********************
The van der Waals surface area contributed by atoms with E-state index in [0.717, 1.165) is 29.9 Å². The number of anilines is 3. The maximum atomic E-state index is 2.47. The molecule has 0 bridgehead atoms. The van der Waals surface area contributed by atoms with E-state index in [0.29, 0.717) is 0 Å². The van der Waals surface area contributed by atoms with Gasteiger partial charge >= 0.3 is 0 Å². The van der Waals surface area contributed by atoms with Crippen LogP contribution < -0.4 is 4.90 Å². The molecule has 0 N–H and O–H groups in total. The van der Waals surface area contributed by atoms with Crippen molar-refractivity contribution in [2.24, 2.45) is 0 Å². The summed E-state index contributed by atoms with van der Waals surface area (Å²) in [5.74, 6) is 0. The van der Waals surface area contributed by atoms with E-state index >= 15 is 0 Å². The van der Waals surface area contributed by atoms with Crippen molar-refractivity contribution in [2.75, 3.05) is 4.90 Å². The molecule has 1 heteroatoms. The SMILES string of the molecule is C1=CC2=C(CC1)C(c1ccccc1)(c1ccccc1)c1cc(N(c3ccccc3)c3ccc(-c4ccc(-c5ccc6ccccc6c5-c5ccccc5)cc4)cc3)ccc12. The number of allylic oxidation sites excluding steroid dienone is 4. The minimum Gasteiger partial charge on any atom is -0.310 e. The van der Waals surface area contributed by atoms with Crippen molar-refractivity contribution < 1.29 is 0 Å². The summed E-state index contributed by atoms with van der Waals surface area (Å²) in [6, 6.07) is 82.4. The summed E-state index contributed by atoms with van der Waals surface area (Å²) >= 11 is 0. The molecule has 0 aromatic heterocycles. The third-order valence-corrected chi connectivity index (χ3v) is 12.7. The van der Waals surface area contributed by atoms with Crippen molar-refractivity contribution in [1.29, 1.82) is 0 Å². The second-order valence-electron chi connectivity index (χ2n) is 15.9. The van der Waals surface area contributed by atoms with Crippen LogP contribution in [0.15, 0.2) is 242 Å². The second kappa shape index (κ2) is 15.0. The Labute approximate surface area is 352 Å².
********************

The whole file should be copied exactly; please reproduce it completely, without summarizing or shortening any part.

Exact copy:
The van der Waals surface area contributed by atoms with E-state index in [0.717, 1.165) is 29.9 Å². The number of anilines is 3. The maximum atomic E-state index is 2.47. The molecule has 0 bridgehead atoms. The van der Waals surface area contributed by atoms with E-state index in [0.29, 0.717) is 0 Å². The van der Waals surface area contributed by atoms with Gasteiger partial charge >= 0.3 is 0 Å². The van der Waals surface area contributed by atoms with Crippen LogP contribution < -0.4 is 4.90 Å². The molecule has 0 N–H and O–H groups in total. The van der Waals surface area contributed by atoms with Crippen molar-refractivity contribution in [2.24, 2.45) is 0 Å². The summed E-state index contributed by atoms with van der Waals surface area (Å²) in [5.74, 6) is 0. The van der Waals surface area contributed by atoms with E-state index >= 15 is 0 Å². The van der Waals surface area contributed by atoms with Crippen molar-refractivity contribution in [2.75, 3.05) is 4.90 Å². The molecule has 1 heteroatoms. The SMILES string of the molecule is C1=CC2=C(CC1)C(c1ccccc1)(c1ccccc1)c1cc(N(c3ccccc3)c3ccc(-c4ccc(-c5ccc6ccccc6c5-c5ccccc5)cc4)cc3)ccc12. The number of allylic oxidation sites excluding steroid dienone is 4. The minimum Gasteiger partial charge on any atom is -0.310 e. The van der Waals surface area contributed by atoms with Crippen molar-refractivity contribution < 1.29 is 0 Å². The summed E-state index contributed by atoms with van der Waals surface area (Å²) in [6, 6.07) is 82.4. The summed E-state index contributed by atoms with van der Waals surface area (Å²) >= 11 is 0. The molecule has 0 aromatic heterocycles. The third-order valence-corrected chi connectivity index (χ3v) is 12.7. The van der Waals surface area contributed by atoms with Crippen molar-refractivity contribution in [1.29, 1.82) is 0 Å². The second-order valence-electron chi connectivity index (χ2n) is 15.9. The van der Waals surface area contributed by atoms with Crippen LogP contribution in [0.15, 0.2) is 242 Å². The second kappa shape index (κ2) is 15.0. The Labute approximate surface area is 352 Å².